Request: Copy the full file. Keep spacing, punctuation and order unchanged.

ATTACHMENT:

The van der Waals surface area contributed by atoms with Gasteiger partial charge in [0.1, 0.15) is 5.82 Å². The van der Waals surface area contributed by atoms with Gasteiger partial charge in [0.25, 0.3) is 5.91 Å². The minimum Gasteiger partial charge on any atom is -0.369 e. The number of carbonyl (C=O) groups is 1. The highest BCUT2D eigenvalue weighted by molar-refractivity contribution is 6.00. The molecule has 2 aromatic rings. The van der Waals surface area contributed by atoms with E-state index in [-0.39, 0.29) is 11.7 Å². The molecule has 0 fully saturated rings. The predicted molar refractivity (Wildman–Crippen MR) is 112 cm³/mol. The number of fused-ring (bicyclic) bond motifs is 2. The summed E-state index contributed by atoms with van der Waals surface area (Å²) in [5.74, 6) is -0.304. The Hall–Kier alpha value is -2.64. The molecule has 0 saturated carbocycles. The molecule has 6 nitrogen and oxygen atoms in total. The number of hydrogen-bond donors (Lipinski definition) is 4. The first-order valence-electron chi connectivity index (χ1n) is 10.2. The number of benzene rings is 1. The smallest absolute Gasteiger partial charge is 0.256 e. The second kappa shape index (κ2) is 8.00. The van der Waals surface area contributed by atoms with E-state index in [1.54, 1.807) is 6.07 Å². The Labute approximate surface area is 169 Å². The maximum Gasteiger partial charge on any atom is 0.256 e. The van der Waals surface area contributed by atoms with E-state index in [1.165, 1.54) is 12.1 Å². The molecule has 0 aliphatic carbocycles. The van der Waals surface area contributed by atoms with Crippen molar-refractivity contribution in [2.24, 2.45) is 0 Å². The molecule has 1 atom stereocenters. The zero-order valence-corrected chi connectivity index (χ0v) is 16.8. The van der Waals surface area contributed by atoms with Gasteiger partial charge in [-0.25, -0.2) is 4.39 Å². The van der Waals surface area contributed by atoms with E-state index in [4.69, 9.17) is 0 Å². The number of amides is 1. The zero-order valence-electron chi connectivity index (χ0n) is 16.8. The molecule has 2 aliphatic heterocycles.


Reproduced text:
The van der Waals surface area contributed by atoms with Gasteiger partial charge in [0.1, 0.15) is 5.82 Å². The van der Waals surface area contributed by atoms with Gasteiger partial charge in [0.25, 0.3) is 5.91 Å². The minimum Gasteiger partial charge on any atom is -0.369 e. The number of carbonyl (C=O) groups is 1. The highest BCUT2D eigenvalue weighted by molar-refractivity contribution is 6.00. The molecule has 2 aromatic rings. The van der Waals surface area contributed by atoms with E-state index in [-0.39, 0.29) is 11.7 Å². The molecule has 0 fully saturated rings. The predicted molar refractivity (Wildman–Crippen MR) is 112 cm³/mol. The number of fused-ring (bicyclic) bond motifs is 2. The summed E-state index contributed by atoms with van der Waals surface area (Å²) in [5.74, 6) is -0.304. The Hall–Kier alpha value is -2.64. The molecule has 0 saturated carbocycles. The molecule has 6 nitrogen and oxygen atoms in total. The number of hydrogen-bond donors (Lipinski definition) is 4. The first-order valence-electron chi connectivity index (χ1n) is 10.2. The number of benzene rings is 1. The smallest absolute Gasteiger partial charge is 0.256 e. The second kappa shape index (κ2) is 8.00. The van der Waals surface area contributed by atoms with E-state index in [1.54, 1.807) is 6.07 Å². The Labute approximate surface area is 169 Å². The maximum Gasteiger partial charge on any atom is 0.256 e. The van der Waals surface area contributed by atoms with E-state index in [1.165, 1.54) is 12.1 Å². The molecule has 0 aliphatic carbocycles. The van der Waals surface area contributed by atoms with Crippen molar-refractivity contribution in [2.24, 2.45) is 0 Å². The molecule has 1 atom stereocenters. The zero-order valence-corrected chi connectivity index (χ0v) is 16.8. The van der Waals surface area contributed by atoms with Gasteiger partial charge in [-0.25, -0.2) is 4.39 Å². The van der Waals surface area contributed by atoms with E-state index in [4.69, 9.17) is 0 Å². The number of amides is 1. The zero-order valence-electron chi connectivity index (χ0n) is 16.8. The molecule has 2 aliphatic heterocycles.